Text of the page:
Donald Barthelme

(2352 words)
  • William Warde (University of North Texas)

“Perpetual worrier, patron of the misfit/ and misguided, the oddball, the longshot, irreverent black sheep in every family. . . ”. This is how the poet and scholar Edward Hirsch begins his “Apostrophe” to Donald Barthelme in the February 17, 1992, issue of The New Republic. And rightly so, as this picture describes a writer who challenged and changed the nature of then-contemporary experimental fiction with his energetic and challenging experiments.

The critic George Wicks called Barthelme “the leading American practitioner of surrealism today . . . whose fiction continues the investigations of consciousness and experiments in expression that began with Dada and surrealism a half century ago.” And …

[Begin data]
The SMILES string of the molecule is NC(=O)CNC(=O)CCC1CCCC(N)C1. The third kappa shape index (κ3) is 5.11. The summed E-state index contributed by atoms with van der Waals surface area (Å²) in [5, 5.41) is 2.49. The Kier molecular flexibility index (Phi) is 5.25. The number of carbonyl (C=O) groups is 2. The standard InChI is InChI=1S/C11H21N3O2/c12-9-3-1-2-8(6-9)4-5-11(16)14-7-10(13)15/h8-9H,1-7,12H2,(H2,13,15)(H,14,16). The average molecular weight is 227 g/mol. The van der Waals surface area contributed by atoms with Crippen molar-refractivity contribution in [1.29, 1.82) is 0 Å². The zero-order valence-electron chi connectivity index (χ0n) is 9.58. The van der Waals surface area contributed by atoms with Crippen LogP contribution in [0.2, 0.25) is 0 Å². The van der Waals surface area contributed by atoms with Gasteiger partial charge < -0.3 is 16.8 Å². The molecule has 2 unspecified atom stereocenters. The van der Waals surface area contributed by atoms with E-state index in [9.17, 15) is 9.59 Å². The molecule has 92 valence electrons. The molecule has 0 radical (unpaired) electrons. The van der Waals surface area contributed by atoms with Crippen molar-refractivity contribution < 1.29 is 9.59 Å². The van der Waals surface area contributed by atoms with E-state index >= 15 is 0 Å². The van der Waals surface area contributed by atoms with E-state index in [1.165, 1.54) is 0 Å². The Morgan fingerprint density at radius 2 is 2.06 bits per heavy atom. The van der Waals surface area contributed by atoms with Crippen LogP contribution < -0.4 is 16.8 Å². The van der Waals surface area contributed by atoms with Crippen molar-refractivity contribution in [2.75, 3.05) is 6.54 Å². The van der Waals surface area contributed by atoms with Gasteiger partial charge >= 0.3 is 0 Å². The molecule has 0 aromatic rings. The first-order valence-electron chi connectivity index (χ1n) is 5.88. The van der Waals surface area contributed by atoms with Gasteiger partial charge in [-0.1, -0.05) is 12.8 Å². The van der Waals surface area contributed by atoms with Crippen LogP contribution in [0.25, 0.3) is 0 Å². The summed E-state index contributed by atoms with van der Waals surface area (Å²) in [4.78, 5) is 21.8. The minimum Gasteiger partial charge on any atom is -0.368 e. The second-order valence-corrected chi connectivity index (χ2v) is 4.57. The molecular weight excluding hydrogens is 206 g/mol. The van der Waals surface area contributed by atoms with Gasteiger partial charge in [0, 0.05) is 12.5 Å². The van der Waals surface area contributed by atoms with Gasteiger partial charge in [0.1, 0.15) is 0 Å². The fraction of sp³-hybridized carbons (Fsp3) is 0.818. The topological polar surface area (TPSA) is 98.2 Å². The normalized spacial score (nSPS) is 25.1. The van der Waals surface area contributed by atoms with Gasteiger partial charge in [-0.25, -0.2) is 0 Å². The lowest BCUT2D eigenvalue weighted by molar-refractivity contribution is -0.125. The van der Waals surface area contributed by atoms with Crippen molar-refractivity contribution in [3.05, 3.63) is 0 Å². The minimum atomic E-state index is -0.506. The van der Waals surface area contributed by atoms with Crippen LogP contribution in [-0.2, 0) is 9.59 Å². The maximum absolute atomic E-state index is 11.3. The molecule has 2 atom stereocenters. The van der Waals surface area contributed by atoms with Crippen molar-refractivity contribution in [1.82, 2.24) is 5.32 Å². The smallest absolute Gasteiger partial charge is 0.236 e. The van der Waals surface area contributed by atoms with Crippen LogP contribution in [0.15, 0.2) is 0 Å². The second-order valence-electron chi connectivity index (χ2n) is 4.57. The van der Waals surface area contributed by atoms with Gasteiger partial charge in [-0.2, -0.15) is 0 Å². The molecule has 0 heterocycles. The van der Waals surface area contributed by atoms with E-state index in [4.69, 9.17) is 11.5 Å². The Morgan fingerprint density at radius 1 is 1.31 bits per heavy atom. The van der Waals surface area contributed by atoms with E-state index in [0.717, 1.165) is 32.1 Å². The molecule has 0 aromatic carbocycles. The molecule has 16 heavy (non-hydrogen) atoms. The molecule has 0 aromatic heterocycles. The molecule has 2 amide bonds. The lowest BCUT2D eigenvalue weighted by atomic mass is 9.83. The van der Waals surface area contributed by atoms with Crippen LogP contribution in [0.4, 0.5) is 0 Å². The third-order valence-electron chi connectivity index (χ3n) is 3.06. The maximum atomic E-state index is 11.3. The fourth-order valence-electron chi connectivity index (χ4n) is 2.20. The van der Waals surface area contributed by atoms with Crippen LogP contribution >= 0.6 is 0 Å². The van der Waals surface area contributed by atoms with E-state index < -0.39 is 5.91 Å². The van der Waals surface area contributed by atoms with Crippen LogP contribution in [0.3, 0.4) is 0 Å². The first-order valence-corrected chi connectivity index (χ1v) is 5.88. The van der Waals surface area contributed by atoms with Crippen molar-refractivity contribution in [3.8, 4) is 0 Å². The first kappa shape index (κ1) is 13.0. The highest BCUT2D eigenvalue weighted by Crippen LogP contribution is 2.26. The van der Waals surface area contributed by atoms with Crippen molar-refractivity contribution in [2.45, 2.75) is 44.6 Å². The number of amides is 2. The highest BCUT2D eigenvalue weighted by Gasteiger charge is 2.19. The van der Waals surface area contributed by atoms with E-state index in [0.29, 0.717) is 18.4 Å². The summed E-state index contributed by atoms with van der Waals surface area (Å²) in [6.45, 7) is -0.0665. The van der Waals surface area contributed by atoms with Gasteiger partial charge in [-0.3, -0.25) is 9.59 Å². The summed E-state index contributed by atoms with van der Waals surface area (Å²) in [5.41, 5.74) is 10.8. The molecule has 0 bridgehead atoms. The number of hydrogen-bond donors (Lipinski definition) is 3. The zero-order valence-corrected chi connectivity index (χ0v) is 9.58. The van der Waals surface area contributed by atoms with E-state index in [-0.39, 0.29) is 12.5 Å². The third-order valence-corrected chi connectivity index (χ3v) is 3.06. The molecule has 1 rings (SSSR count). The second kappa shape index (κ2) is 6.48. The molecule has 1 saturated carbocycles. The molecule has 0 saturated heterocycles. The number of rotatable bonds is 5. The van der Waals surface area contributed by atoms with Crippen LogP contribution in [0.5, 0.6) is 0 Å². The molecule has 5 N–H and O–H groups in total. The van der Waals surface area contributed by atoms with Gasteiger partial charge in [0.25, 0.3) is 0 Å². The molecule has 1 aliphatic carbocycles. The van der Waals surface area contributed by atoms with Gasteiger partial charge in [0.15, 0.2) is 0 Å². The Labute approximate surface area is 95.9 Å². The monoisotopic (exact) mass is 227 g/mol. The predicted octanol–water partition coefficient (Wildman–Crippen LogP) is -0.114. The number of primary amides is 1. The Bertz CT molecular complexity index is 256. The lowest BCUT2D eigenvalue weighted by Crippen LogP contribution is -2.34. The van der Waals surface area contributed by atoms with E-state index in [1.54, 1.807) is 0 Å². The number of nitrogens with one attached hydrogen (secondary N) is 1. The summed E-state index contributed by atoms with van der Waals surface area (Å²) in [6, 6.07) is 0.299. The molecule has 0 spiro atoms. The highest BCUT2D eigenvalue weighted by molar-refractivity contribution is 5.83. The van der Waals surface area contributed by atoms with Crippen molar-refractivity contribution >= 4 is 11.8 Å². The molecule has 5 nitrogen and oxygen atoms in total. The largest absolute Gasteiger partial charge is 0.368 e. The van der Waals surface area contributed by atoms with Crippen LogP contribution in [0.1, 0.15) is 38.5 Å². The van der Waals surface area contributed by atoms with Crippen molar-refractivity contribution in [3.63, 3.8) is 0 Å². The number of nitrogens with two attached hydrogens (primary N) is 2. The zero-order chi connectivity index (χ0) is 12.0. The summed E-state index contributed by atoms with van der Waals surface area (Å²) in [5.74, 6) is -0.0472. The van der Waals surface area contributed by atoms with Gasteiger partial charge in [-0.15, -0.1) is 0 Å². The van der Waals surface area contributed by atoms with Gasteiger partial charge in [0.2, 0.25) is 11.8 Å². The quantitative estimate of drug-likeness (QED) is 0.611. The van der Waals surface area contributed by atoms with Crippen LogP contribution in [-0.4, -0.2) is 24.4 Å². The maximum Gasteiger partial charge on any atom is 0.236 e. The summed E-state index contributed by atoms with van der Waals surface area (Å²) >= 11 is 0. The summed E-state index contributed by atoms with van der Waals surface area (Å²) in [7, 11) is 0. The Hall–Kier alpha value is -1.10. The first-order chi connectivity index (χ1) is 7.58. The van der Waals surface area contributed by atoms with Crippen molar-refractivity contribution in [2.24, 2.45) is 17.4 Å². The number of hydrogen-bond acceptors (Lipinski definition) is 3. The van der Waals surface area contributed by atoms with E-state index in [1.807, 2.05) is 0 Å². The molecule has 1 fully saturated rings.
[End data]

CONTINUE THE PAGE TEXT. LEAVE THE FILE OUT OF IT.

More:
Please log in to consult the article in its entirety. If you are a member (student of staff) of a subscribing institution (see List), you should be able to access the LE on campus directly (without the need to log in), and off-campus either via the institutional log in we offer, or via your institution's remote access facilities, or by creating a personal user account with your institutional email address. If you are not a member of a subscribing institution, you will need to purchase a personal subscription. For more information on how to subscribe as an individual user, please see under Individual Subcriptions.

Citation:
Warde, William. "Donald Barthelme". The Literary Encyclopedia. First published 06 May 2004
[http://www.litencyc.com/php/speople.php?rec=true&UID=280, accessed 30 July 2015.]


Related Groups

  1. Postmodernist American Fiction